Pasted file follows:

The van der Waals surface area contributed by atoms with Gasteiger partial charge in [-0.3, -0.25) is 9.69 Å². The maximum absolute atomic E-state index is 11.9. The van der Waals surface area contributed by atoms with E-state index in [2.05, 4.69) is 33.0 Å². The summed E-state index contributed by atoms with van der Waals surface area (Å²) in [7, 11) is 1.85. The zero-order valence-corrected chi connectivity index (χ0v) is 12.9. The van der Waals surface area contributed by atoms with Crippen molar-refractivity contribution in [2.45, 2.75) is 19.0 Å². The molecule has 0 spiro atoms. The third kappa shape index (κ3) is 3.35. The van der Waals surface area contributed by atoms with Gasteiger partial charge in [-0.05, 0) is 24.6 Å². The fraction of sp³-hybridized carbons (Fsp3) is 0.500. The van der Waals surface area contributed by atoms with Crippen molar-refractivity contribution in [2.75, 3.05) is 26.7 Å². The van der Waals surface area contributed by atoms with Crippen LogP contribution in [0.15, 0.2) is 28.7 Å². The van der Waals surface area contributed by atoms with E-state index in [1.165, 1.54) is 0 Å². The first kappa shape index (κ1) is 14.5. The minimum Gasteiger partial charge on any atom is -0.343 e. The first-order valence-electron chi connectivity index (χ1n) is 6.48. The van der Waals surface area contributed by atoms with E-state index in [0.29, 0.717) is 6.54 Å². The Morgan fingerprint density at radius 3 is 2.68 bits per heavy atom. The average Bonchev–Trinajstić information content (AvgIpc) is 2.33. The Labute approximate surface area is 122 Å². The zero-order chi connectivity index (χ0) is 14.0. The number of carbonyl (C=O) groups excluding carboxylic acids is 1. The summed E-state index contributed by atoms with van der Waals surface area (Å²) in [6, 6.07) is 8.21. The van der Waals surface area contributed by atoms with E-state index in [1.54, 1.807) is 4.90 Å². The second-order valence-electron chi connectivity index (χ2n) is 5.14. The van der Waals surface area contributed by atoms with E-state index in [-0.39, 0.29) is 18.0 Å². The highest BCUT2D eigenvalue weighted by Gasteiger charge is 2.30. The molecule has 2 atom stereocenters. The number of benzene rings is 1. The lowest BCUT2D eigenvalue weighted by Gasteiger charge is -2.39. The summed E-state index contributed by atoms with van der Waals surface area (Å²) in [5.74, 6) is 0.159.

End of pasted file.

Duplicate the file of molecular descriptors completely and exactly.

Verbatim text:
The van der Waals surface area contributed by atoms with Gasteiger partial charge in [-0.3, -0.25) is 9.69 Å². The maximum absolute atomic E-state index is 11.9. The van der Waals surface area contributed by atoms with E-state index in [2.05, 4.69) is 33.0 Å². The summed E-state index contributed by atoms with van der Waals surface area (Å²) in [7, 11) is 1.85. The zero-order valence-corrected chi connectivity index (χ0v) is 12.9. The van der Waals surface area contributed by atoms with Crippen molar-refractivity contribution in [2.45, 2.75) is 19.0 Å². The molecule has 0 spiro atoms. The third kappa shape index (κ3) is 3.35. The van der Waals surface area contributed by atoms with Gasteiger partial charge in [-0.05, 0) is 24.6 Å². The fraction of sp³-hybridized carbons (Fsp3) is 0.500. The van der Waals surface area contributed by atoms with Crippen molar-refractivity contribution in [2.75, 3.05) is 26.7 Å². The van der Waals surface area contributed by atoms with Crippen LogP contribution in [0.15, 0.2) is 28.7 Å². The van der Waals surface area contributed by atoms with E-state index in [1.165, 1.54) is 0 Å². The first kappa shape index (κ1) is 14.5. The minimum Gasteiger partial charge on any atom is -0.343 e. The first-order valence-electron chi connectivity index (χ1n) is 6.48. The van der Waals surface area contributed by atoms with E-state index in [0.29, 0.717) is 6.54 Å². The Morgan fingerprint density at radius 3 is 2.68 bits per heavy atom. The average Bonchev–Trinajstić information content (AvgIpc) is 2.33. The Labute approximate surface area is 122 Å². The zero-order chi connectivity index (χ0) is 14.0. The number of carbonyl (C=O) groups excluding carboxylic acids is 1. The summed E-state index contributed by atoms with van der Waals surface area (Å²) in [6, 6.07) is 8.21. The van der Waals surface area contributed by atoms with E-state index in [1.54, 1.807) is 4.90 Å². The second-order valence-electron chi connectivity index (χ2n) is 5.14. The van der Waals surface area contributed by atoms with E-state index in [-0.39, 0.29) is 18.0 Å². The highest BCUT2D eigenvalue weighted by Gasteiger charge is 2.30. The molecule has 2 atom stereocenters. The number of benzene rings is 1. The lowest BCUT2D eigenvalue weighted by Gasteiger charge is -2.39. The summed E-state index contributed by atoms with van der Waals surface area (Å²) in [5.74, 6) is 0.159.